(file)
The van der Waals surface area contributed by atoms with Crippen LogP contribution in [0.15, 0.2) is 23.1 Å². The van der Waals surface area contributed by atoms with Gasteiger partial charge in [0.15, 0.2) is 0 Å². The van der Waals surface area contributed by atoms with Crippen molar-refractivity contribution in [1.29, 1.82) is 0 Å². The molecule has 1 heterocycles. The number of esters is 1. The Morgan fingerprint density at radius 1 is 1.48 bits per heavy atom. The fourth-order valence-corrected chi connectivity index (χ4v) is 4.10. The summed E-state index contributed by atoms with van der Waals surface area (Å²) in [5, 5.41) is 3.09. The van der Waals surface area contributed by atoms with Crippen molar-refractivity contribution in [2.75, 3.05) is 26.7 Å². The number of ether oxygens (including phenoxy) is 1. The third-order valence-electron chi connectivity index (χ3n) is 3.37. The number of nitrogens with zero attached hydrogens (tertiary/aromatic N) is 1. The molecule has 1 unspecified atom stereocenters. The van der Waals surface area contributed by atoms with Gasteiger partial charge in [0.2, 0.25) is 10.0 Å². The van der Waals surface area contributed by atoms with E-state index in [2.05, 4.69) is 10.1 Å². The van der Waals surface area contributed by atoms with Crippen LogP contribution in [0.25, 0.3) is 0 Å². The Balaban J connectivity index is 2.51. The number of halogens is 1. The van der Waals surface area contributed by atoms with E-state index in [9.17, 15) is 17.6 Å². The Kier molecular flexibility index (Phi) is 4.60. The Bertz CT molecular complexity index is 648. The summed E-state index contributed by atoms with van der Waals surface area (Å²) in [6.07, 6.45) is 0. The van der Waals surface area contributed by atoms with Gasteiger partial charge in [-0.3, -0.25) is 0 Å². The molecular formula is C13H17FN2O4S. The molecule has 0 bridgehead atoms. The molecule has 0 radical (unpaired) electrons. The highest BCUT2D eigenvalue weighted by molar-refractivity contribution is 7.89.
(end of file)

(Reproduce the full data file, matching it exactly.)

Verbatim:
The van der Waals surface area contributed by atoms with Crippen LogP contribution in [0.15, 0.2) is 23.1 Å². The van der Waals surface area contributed by atoms with Gasteiger partial charge in [0.15, 0.2) is 0 Å². The van der Waals surface area contributed by atoms with Crippen molar-refractivity contribution in [1.29, 1.82) is 0 Å². The molecule has 1 heterocycles. The number of esters is 1. The Morgan fingerprint density at radius 1 is 1.48 bits per heavy atom. The fourth-order valence-corrected chi connectivity index (χ4v) is 4.10. The summed E-state index contributed by atoms with van der Waals surface area (Å²) in [5, 5.41) is 3.09. The van der Waals surface area contributed by atoms with Crippen molar-refractivity contribution in [2.75, 3.05) is 26.7 Å². The number of ether oxygens (including phenoxy) is 1. The third-order valence-electron chi connectivity index (χ3n) is 3.37. The number of nitrogens with zero attached hydrogens (tertiary/aromatic N) is 1. The molecule has 1 unspecified atom stereocenters. The van der Waals surface area contributed by atoms with Gasteiger partial charge in [0.2, 0.25) is 10.0 Å². The van der Waals surface area contributed by atoms with E-state index in [2.05, 4.69) is 10.1 Å². The van der Waals surface area contributed by atoms with Crippen LogP contribution in [0.25, 0.3) is 0 Å². The Balaban J connectivity index is 2.51. The number of halogens is 1. The van der Waals surface area contributed by atoms with E-state index in [9.17, 15) is 17.6 Å². The Kier molecular flexibility index (Phi) is 4.60. The Bertz CT molecular complexity index is 648. The summed E-state index contributed by atoms with van der Waals surface area (Å²) in [6.07, 6.45) is 0. The van der Waals surface area contributed by atoms with Gasteiger partial charge in [-0.3, -0.25) is 0 Å². The molecular formula is C13H17FN2O4S. The molecule has 0 bridgehead atoms. The molecule has 0 radical (unpaired) electrons. The highest BCUT2D eigenvalue weighted by molar-refractivity contribution is 7.89.